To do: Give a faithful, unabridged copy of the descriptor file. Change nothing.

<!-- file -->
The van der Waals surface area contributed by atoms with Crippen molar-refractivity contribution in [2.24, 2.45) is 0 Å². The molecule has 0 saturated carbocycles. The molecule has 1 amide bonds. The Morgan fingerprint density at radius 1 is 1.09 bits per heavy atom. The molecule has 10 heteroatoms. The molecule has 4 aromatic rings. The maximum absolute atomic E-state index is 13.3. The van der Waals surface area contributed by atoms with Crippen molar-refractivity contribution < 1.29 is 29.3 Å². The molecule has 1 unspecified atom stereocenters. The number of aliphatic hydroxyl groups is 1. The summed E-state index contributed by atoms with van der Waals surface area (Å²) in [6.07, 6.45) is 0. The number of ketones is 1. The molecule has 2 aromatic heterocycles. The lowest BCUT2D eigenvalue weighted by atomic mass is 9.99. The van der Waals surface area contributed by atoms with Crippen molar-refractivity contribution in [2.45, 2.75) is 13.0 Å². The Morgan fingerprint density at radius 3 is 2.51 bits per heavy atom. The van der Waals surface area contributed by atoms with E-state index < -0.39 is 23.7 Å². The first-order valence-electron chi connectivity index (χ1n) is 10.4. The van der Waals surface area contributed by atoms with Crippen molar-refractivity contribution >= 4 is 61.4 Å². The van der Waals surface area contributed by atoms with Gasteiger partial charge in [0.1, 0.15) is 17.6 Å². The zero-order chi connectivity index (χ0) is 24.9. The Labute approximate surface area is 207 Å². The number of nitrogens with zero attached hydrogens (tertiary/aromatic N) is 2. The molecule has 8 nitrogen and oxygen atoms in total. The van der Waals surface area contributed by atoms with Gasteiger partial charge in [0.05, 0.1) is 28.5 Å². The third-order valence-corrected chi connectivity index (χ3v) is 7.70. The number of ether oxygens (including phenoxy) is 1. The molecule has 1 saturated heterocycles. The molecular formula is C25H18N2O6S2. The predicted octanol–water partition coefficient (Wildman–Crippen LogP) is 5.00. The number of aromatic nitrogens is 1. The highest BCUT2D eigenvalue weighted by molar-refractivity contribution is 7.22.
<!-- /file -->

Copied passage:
The van der Waals surface area contributed by atoms with Crippen molar-refractivity contribution in [2.24, 2.45) is 0 Å². The molecule has 0 saturated carbocycles. The molecule has 1 amide bonds. The Morgan fingerprint density at radius 1 is 1.09 bits per heavy atom. The molecule has 10 heteroatoms. The molecule has 4 aromatic rings. The maximum absolute atomic E-state index is 13.3. The van der Waals surface area contributed by atoms with Crippen molar-refractivity contribution < 1.29 is 29.3 Å². The molecule has 1 unspecified atom stereocenters. The number of aliphatic hydroxyl groups is 1. The summed E-state index contributed by atoms with van der Waals surface area (Å²) in [6.07, 6.45) is 0. The number of ketones is 1. The molecule has 2 aromatic heterocycles. The lowest BCUT2D eigenvalue weighted by atomic mass is 9.99. The van der Waals surface area contributed by atoms with Crippen molar-refractivity contribution in [2.45, 2.75) is 13.0 Å². The Morgan fingerprint density at radius 3 is 2.51 bits per heavy atom. The van der Waals surface area contributed by atoms with E-state index < -0.39 is 23.7 Å². The first-order valence-electron chi connectivity index (χ1n) is 10.4. The van der Waals surface area contributed by atoms with Crippen molar-refractivity contribution >= 4 is 61.4 Å². The van der Waals surface area contributed by atoms with Gasteiger partial charge in [0.1, 0.15) is 17.6 Å². The zero-order chi connectivity index (χ0) is 24.9. The Labute approximate surface area is 207 Å². The number of nitrogens with zero attached hydrogens (tertiary/aromatic N) is 2. The molecule has 8 nitrogen and oxygen atoms in total. The van der Waals surface area contributed by atoms with Gasteiger partial charge in [0.05, 0.1) is 28.5 Å². The third-order valence-corrected chi connectivity index (χ3v) is 7.70. The number of ether oxygens (including phenoxy) is 1. The molecule has 1 saturated heterocycles. The molecular formula is C25H18N2O6S2. The predicted octanol–water partition coefficient (Wildman–Crippen LogP) is 5.00. The number of aromatic nitrogens is 1. The highest BCUT2D eigenvalue weighted by molar-refractivity contribution is 7.22.